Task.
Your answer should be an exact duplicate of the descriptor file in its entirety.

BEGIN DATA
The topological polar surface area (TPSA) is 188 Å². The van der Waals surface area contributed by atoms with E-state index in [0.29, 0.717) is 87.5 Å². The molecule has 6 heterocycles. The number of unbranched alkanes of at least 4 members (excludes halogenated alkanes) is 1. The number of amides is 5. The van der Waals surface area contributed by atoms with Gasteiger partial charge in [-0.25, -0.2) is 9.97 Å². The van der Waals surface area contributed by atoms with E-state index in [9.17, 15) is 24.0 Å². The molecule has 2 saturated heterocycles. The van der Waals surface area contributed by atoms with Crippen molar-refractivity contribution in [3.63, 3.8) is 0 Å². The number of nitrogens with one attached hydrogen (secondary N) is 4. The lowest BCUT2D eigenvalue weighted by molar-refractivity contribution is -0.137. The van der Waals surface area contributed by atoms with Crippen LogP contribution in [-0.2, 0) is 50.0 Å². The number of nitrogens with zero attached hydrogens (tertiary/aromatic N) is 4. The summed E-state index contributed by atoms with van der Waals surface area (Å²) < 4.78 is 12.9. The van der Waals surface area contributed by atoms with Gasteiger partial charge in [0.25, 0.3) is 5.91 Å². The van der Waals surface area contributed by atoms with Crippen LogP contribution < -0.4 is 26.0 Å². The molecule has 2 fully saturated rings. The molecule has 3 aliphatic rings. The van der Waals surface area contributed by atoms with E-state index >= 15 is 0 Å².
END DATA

The topological polar surface area (TPSA) is 188 Å². The van der Waals surface area contributed by atoms with E-state index in [0.29, 0.717) is 87.5 Å². The molecule has 6 heterocycles. The number of unbranched alkanes of at least 4 members (excludes halogenated alkanes) is 1. The number of amides is 5. The van der Waals surface area contributed by atoms with Gasteiger partial charge in [-0.25, -0.2) is 9.97 Å². The van der Waals surface area contributed by atoms with E-state index in [9.17, 15) is 24.0 Å². The molecule has 2 saturated heterocycles. The van der Waals surface area contributed by atoms with Crippen molar-refractivity contribution in [3.63, 3.8) is 0 Å². The number of nitrogens with one attached hydrogen (secondary N) is 4. The lowest BCUT2D eigenvalue weighted by molar-refractivity contribution is -0.137. The van der Waals surface area contributed by atoms with Crippen LogP contribution in [-0.2, 0) is 50.0 Å². The number of nitrogens with zero attached hydrogens (tertiary/aromatic N) is 4. The summed E-state index contributed by atoms with van der Waals surface area (Å²) < 4.78 is 12.9. The van der Waals surface area contributed by atoms with Gasteiger partial charge in [0.25, 0.3) is 5.91 Å². The van der Waals surface area contributed by atoms with Crippen LogP contribution < -0.4 is 26.0 Å². The molecule has 2 fully saturated rings. The molecule has 3 aliphatic rings. The van der Waals surface area contributed by atoms with E-state index >= 15 is 0 Å².